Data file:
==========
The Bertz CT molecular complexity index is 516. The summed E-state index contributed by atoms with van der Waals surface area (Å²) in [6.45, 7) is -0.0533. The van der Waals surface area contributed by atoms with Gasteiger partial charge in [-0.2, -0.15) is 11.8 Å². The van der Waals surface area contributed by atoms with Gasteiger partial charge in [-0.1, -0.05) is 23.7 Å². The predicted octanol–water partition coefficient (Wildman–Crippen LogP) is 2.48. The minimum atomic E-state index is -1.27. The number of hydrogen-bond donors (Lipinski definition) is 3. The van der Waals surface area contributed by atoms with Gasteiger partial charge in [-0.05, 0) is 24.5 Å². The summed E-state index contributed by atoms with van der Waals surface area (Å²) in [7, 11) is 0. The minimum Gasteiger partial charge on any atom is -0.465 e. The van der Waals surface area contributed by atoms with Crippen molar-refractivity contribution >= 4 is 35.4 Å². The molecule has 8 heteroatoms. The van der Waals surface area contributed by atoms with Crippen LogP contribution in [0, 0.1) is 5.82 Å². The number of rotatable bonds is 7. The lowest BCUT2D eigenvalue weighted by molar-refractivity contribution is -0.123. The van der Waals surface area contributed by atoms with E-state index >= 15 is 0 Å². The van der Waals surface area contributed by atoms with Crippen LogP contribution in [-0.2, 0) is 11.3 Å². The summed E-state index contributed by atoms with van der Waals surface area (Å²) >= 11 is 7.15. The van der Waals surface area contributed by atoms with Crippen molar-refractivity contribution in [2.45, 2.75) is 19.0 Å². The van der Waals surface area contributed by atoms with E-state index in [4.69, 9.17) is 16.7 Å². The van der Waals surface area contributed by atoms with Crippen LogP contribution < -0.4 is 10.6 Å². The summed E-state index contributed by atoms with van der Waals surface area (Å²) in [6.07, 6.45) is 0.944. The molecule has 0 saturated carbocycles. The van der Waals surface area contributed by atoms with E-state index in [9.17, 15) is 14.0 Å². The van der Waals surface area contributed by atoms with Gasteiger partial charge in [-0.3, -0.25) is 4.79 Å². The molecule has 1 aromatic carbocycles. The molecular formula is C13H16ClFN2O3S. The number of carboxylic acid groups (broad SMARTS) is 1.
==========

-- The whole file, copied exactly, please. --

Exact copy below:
The Bertz CT molecular complexity index is 516. The summed E-state index contributed by atoms with van der Waals surface area (Å²) in [6.45, 7) is -0.0533. The van der Waals surface area contributed by atoms with Gasteiger partial charge in [-0.2, -0.15) is 11.8 Å². The van der Waals surface area contributed by atoms with Gasteiger partial charge in [-0.1, -0.05) is 23.7 Å². The predicted octanol–water partition coefficient (Wildman–Crippen LogP) is 2.48. The minimum atomic E-state index is -1.27. The number of hydrogen-bond donors (Lipinski definition) is 3. The van der Waals surface area contributed by atoms with Gasteiger partial charge in [-0.05, 0) is 24.5 Å². The summed E-state index contributed by atoms with van der Waals surface area (Å²) in [7, 11) is 0. The minimum Gasteiger partial charge on any atom is -0.465 e. The van der Waals surface area contributed by atoms with Crippen molar-refractivity contribution >= 4 is 35.4 Å². The molecule has 8 heteroatoms. The van der Waals surface area contributed by atoms with Crippen LogP contribution in [0, 0.1) is 5.82 Å². The number of rotatable bonds is 7. The lowest BCUT2D eigenvalue weighted by molar-refractivity contribution is -0.123. The van der Waals surface area contributed by atoms with E-state index >= 15 is 0 Å². The van der Waals surface area contributed by atoms with Crippen LogP contribution in [-0.2, 0) is 11.3 Å². The summed E-state index contributed by atoms with van der Waals surface area (Å²) >= 11 is 7.15. The van der Waals surface area contributed by atoms with Crippen molar-refractivity contribution in [2.45, 2.75) is 19.0 Å². The van der Waals surface area contributed by atoms with E-state index in [4.69, 9.17) is 16.7 Å². The van der Waals surface area contributed by atoms with Crippen LogP contribution < -0.4 is 10.6 Å². The summed E-state index contributed by atoms with van der Waals surface area (Å²) in [6.07, 6.45) is 0.944. The molecule has 0 saturated carbocycles. The van der Waals surface area contributed by atoms with E-state index in [9.17, 15) is 14.0 Å². The van der Waals surface area contributed by atoms with Gasteiger partial charge in [-0.3, -0.25) is 4.79 Å². The molecule has 1 aromatic carbocycles. The molecular formula is C13H16ClFN2O3S. The number of carboxylic acid groups (broad SMARTS) is 1.